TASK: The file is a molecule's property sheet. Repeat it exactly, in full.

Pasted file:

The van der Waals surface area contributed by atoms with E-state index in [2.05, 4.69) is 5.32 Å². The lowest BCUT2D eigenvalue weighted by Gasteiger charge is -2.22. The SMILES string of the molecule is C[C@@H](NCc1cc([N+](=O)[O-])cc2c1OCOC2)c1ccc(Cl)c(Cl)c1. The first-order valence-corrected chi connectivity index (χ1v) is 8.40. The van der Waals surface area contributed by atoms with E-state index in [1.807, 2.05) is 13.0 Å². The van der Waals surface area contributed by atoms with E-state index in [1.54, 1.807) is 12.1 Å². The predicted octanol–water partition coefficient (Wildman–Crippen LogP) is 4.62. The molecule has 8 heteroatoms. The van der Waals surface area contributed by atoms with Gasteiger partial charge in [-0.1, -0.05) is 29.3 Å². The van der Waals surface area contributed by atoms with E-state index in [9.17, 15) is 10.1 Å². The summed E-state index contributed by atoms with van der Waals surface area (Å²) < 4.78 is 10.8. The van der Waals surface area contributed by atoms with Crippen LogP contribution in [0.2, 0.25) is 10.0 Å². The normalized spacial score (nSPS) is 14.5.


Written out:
The van der Waals surface area contributed by atoms with E-state index in [2.05, 4.69) is 5.32 Å². The lowest BCUT2D eigenvalue weighted by Gasteiger charge is -2.22. The SMILES string of the molecule is C[C@@H](NCc1cc([N+](=O)[O-])cc2c1OCOC2)c1ccc(Cl)c(Cl)c1. The first-order valence-corrected chi connectivity index (χ1v) is 8.40. The van der Waals surface area contributed by atoms with E-state index in [1.807, 2.05) is 13.0 Å². The van der Waals surface area contributed by atoms with E-state index in [1.54, 1.807) is 12.1 Å². The predicted octanol–water partition coefficient (Wildman–Crippen LogP) is 4.62. The molecule has 8 heteroatoms. The van der Waals surface area contributed by atoms with Gasteiger partial charge in [-0.1, -0.05) is 29.3 Å². The van der Waals surface area contributed by atoms with E-state index in [9.17, 15) is 10.1 Å². The summed E-state index contributed by atoms with van der Waals surface area (Å²) < 4.78 is 10.8. The van der Waals surface area contributed by atoms with Crippen LogP contribution in [0.2, 0.25) is 10.0 Å². The normalized spacial score (nSPS) is 14.5.